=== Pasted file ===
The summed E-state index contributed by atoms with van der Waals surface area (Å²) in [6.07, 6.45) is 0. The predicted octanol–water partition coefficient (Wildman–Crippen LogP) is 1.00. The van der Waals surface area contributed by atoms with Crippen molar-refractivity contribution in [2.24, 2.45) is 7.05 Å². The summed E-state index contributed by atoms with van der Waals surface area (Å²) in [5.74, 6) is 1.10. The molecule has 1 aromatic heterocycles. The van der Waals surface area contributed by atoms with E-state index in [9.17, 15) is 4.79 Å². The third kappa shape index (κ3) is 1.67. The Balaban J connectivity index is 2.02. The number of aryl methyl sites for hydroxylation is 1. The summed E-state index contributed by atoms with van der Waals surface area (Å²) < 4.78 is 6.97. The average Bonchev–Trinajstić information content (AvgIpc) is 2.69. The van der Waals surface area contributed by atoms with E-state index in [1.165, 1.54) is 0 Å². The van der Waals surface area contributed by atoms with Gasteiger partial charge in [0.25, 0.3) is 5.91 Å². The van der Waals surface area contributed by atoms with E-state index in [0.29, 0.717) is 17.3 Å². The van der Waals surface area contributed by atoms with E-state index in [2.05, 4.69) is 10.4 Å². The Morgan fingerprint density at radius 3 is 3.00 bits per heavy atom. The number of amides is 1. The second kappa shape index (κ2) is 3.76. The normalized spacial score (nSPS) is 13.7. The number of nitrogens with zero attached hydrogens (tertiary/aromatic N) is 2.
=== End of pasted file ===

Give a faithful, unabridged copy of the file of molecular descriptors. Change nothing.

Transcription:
The summed E-state index contributed by atoms with van der Waals surface area (Å²) in [6.07, 6.45) is 0. The predicted octanol–water partition coefficient (Wildman–Crippen LogP) is 1.00. The van der Waals surface area contributed by atoms with Crippen molar-refractivity contribution in [2.24, 2.45) is 7.05 Å². The summed E-state index contributed by atoms with van der Waals surface area (Å²) in [5.74, 6) is 1.10. The molecule has 1 aromatic heterocycles. The van der Waals surface area contributed by atoms with E-state index in [9.17, 15) is 4.79 Å². The third kappa shape index (κ3) is 1.67. The Balaban J connectivity index is 2.02. The number of aryl methyl sites for hydroxylation is 1. The summed E-state index contributed by atoms with van der Waals surface area (Å²) < 4.78 is 6.97. The average Bonchev–Trinajstić information content (AvgIpc) is 2.69. The van der Waals surface area contributed by atoms with E-state index in [1.165, 1.54) is 0 Å². The van der Waals surface area contributed by atoms with Gasteiger partial charge in [0.25, 0.3) is 5.91 Å². The van der Waals surface area contributed by atoms with E-state index in [0.29, 0.717) is 17.3 Å². The van der Waals surface area contributed by atoms with E-state index in [2.05, 4.69) is 10.4 Å². The Morgan fingerprint density at radius 3 is 3.00 bits per heavy atom. The number of amides is 1. The second kappa shape index (κ2) is 3.76. The normalized spacial score (nSPS) is 13.7. The number of nitrogens with zero attached hydrogens (tertiary/aromatic N) is 2.